1. Brief Vita
Charles Sanders Peirce was born on September 10, 1839 in Cambridge, Massachusetts, to Sarah and Benjamin Peirce. His family was already academically distinguished, his father being a professor of astronomy and mathematics at Harvard. Though Charles himself received a graduate degree in chemistry from Harvard University, he never succeeded in obtaining a tenured academic position. Peirce’s academic ambitions were frustrated in part by his difficult—perhaps manic-depressive—personality, combined with the scandal surrounding his second marriage, which he contracted soon after his divorce from Harriet Melusina Fay. He undertook a career as a scientist for the United States Coast Survey (1859-1891), working especially in geodesy and in pendulum determinations. From 1879 through 1884, he was a part-time lecturer in Logic at Johns Hopkins University. In 1887, Peirce moved with his second wife, Juliette Froissy, to Milford, Pennsylvania, where in 1914, after 26 years of prolific and intense writing, he died of cancer. He had no children.
Peirce published two books, Photometric Researches (1878) and Studies in Logic (1883), and a large number of papers in journals in widely differing areas. His manuscripts, a great many of which remain unpublished, run to some 100,000 pages. In 1931-1958, a selection of his writings was arranged thematically and published in eight volumes as the Collected Papers of Charles Sanders Peirce. Beginning in 1982, a number of volumes have been published in the series A Chronological Edition, which will ultimately consist of thirty volumes.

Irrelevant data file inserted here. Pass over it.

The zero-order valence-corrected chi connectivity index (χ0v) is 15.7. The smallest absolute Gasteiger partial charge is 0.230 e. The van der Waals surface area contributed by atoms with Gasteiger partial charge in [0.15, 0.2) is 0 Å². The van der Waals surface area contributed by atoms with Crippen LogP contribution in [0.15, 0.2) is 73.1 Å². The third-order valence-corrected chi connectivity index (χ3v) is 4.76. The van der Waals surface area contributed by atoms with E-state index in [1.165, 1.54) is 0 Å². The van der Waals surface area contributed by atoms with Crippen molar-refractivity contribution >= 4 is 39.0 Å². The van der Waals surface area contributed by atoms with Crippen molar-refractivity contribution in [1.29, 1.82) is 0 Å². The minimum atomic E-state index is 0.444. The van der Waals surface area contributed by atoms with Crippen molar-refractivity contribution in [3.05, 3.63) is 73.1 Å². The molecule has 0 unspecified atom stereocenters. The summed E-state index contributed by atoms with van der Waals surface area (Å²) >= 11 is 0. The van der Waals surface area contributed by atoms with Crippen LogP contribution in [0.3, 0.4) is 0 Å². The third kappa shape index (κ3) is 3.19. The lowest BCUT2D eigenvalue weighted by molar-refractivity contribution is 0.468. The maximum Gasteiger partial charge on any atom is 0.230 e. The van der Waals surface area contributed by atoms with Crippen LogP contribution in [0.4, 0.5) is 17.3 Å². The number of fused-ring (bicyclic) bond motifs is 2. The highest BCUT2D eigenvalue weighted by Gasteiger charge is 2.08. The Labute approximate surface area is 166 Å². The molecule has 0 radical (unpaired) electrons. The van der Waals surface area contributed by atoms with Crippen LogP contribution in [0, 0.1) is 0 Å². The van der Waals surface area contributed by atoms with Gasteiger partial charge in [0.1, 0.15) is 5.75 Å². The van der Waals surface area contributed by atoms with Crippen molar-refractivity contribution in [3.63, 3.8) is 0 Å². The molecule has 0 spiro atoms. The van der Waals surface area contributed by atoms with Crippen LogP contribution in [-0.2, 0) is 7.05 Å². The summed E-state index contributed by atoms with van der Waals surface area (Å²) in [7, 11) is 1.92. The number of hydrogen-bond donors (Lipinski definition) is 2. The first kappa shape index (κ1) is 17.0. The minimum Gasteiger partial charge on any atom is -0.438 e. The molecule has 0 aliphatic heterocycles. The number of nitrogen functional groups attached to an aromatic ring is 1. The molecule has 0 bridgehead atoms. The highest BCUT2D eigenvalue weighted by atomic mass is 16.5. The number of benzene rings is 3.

William James credited Charles Peirce with being the founder of pragmatism. Peirce is also considered to be the father of modern semiotics, the science of signs. Moreover, his—often pioneering—work was relevant in many areas of knowledge, such as astronomy, metrology, geodesy, mathematics, logic, philosophy, theory and history of science, semiotics, linguistics, econometrics, and psychology. Since his death, Peirce has been made the subject of lavish praise. Thus, Bertrand Russell writes that “beyond doubt […] he was one of the most original minds of the later nineteenth century, and certainly the greatest American thinker ever” (Russell 1959, 276). Karl Popper views him as “one of the greatest philosophers of all times” (Popper 1972, 212). It is thus no surprise that recently his work and his views on many subjects have become the subject of renewed interest; this revival is animated not only by Peirce’s intelligent anticipations of recent scientific developments, but especially because he shows how philosophy may be responsibly applied to human problems.